IN 1835, when pigs wallowed in the muddy lanes of what was to become Davenport, the city was blessed with a magical holy mound, declared to spare the city from tornadoes.
While communities around us were battered Friday afternoon, was it the Mass Mound that saved Davenport once again?
Never has the city been struck by a devastating tornado. However you look at it, something is working. Some claim that the confluence of the Mississippi and Rock rivers has had something to do with sparing us from twisters. I prefer to say it was the Mass Mound.
“Mass Mound” is a misnomer. There’s no mound that I could ever find, but a concrete “altar” to represent its spirit stands in Bettendorf on the campus of Rivermont Collegiate. A few weeds were growing Friday from a ridge of the altar, and as homage after the storms I plucked them to tidy it up. A bottle-greenish moss clings to the altar, and it is surrounded by hostas
Is this symbol, in its 172nd summer, the object that has spared us from tornadoes? Only Ares, the Greek god of storms, really knows. Today, the altar’s shady little nook is below the window of what was the Oriental breakfast room in the mansion of Joseph Bettendorf, whose home Rivermont now occupies.
The first Mass Mound was not really an altar at all, but a mound on a hillside. It came to the fore in 1835 in the woodsy bluffs of what now is Tremont Avenue and East 12th Street. There, it is claimed, the first Christian religious ceremony was performed in this section of Iowa. The Rev. Charles Van Quickenborne, a dauntless Jesuit missionary, erected a giant cross of native walnut and a temporary altar on what he called a Mass Mound. He offered the Holy Sacrifice of the Mass, blessing the hamlet below (now Davenport) against the tornadoes that had been devastating this Mississippi River valley.
The Mass Mound and its cross became a blessed spot. The late Rev. Rowland Philbrook, an Episcopal minister from Davenport, researched the mysterious plot for a little booklet. He wrote: “It is the most sacred spot in Davenport, if not the entire region.”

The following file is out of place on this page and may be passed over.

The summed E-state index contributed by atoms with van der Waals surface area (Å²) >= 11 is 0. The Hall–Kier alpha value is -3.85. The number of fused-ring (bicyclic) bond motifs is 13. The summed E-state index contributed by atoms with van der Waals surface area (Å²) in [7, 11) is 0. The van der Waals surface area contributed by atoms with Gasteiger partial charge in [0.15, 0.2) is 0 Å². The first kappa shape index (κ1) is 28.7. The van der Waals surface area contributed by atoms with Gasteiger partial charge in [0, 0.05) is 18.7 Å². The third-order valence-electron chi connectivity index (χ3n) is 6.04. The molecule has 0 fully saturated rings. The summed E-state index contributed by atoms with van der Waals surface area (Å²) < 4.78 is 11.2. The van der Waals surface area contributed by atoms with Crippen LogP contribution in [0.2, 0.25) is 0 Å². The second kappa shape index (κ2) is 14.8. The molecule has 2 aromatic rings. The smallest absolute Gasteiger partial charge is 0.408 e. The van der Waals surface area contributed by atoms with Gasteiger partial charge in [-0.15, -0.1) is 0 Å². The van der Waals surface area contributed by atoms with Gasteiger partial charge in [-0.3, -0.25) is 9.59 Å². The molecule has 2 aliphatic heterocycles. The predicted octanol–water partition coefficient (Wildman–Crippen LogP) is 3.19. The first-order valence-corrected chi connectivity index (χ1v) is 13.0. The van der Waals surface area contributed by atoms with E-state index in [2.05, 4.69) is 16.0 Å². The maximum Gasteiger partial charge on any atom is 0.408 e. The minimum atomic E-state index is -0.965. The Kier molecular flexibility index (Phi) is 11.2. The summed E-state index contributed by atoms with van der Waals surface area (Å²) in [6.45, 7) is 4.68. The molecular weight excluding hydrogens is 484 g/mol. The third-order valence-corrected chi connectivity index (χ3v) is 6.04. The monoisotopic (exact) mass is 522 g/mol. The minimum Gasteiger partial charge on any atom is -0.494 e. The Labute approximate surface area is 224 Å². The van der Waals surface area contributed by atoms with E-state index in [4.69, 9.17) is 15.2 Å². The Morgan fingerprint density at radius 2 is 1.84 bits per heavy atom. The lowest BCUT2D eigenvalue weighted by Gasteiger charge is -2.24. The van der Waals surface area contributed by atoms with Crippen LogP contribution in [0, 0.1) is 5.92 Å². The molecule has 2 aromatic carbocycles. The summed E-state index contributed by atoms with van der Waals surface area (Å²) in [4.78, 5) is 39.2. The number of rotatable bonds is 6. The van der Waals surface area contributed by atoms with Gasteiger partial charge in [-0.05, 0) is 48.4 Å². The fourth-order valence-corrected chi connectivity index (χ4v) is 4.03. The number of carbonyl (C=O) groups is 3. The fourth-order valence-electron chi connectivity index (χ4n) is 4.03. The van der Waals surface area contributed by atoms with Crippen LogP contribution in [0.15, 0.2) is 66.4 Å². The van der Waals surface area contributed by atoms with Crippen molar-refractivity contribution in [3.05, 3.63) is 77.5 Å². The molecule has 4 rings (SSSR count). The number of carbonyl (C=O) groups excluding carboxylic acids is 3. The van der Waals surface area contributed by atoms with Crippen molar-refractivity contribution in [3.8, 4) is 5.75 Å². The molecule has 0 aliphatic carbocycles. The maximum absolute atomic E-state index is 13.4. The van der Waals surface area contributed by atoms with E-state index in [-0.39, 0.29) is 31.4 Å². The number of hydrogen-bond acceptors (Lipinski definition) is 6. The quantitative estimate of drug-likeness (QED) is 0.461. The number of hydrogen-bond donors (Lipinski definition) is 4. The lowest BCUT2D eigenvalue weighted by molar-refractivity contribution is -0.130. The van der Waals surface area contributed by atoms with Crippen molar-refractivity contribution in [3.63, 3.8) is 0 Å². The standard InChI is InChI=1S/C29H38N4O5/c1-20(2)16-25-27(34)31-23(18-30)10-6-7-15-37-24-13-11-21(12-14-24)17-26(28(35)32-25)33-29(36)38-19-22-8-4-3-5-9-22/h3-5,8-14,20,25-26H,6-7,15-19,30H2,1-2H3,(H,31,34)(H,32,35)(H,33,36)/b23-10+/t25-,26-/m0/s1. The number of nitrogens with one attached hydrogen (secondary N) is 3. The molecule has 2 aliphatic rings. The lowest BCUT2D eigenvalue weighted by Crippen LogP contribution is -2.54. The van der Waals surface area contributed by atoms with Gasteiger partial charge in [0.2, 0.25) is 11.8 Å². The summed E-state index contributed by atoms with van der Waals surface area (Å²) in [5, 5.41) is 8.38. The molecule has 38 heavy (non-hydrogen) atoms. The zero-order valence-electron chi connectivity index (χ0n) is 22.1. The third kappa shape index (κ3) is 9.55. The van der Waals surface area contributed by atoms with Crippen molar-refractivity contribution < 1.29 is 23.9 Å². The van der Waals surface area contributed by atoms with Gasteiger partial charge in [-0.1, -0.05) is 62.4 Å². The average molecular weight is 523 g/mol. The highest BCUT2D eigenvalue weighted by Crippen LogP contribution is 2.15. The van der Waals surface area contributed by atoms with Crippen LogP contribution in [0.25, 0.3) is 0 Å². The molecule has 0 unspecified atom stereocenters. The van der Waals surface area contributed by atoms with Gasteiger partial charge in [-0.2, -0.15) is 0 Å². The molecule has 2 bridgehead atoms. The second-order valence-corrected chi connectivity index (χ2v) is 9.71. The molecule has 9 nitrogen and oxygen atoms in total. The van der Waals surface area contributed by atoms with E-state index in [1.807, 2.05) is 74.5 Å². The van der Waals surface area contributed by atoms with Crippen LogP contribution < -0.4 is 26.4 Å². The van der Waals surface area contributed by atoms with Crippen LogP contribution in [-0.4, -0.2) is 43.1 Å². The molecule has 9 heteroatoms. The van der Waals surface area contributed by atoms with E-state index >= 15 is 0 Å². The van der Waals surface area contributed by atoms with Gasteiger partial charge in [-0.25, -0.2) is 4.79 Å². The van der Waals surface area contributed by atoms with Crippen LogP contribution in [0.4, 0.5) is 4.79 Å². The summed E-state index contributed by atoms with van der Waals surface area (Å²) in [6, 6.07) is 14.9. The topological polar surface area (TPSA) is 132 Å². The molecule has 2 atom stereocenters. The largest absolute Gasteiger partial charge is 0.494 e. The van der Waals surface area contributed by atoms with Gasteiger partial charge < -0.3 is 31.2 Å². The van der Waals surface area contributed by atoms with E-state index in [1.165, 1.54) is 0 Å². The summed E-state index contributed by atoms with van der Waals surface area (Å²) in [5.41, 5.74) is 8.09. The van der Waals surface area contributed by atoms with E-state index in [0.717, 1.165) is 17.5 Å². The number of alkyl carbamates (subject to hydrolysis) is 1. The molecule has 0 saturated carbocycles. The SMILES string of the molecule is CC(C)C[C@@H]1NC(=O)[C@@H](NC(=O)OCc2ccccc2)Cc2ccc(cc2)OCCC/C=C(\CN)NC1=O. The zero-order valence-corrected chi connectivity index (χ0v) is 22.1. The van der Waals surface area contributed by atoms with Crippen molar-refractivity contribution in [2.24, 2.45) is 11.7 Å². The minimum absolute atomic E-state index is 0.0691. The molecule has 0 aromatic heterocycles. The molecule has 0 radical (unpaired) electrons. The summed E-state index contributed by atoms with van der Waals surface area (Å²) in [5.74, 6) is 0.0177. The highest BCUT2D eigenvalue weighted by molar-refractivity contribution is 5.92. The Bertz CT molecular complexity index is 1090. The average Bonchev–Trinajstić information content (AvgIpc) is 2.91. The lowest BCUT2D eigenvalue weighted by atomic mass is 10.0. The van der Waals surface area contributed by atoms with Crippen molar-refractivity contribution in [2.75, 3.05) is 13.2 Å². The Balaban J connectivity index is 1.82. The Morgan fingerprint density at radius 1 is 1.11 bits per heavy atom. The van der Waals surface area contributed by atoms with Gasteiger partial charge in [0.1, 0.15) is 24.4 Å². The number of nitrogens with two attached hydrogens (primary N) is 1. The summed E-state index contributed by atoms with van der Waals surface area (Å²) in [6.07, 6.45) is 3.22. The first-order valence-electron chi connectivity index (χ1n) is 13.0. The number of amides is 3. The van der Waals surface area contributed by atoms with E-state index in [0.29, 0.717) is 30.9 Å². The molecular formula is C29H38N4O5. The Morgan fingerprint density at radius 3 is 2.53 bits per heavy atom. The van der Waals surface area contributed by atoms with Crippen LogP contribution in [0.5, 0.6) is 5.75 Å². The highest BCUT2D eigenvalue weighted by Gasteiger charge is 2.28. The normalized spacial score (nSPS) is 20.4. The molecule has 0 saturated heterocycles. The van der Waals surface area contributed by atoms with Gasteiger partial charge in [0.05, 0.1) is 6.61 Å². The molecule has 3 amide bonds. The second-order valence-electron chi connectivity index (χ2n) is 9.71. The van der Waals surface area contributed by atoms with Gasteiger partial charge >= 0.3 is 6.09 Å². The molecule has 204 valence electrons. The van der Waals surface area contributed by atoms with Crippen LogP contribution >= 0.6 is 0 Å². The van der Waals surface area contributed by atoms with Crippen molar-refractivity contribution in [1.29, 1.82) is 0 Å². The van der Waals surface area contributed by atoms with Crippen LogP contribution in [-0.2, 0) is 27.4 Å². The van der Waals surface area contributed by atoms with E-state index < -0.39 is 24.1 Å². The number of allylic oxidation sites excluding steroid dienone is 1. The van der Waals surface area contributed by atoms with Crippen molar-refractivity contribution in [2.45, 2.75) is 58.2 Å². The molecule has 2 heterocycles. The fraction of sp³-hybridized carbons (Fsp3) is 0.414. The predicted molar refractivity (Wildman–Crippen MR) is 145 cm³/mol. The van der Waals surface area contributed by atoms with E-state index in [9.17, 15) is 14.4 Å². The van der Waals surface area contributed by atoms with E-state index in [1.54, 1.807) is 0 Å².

Father Palamourges, an early pastor of St. Anthony’s Church, regularly meditated under the cross. Church records note: “When wrestling with problems of his little parish, or called upon to make some critical decision, he was known to spend the entire night in prayer at the Mass Mound.”
It was a spiritual place where Christians felt a certain aura of well-being. Penciled entries in the journal of J.M.D. Burrows, one of the city’s early finest, noted there was an atmosphere of sacredness at the site.
That Mass Mound, though intended to protect Davenport from twisters, also may have saved much of the city from fiery destruction. In 1901, several lumberyards went up in flames. Heat was so intense that trolley tracks were twisted like pretzels. The fire burned to the edge of the Mass Mound, where the wind shifted back toward the river. An old priest, Father Mulcahey, who was present amid the smoke and embers, remarked at the time: “It cannot reach the Mass Mound.”
When St. Katharine’s School and the Episcopal Church bought the Davenport site, the Mass Mound’s location was even more clearly defined. A concrete altar was dedicated on a hillock of the school grounds. When St. Katharine’s moved to the former Bettendorf mansion — now Rivermont — the altar went along. There it sounds, stained and showing its years. The original woody Mass Mound location is now part of a residential care facility.
I explored it again late Friday afternoon. As always, I never found any hint of a mound.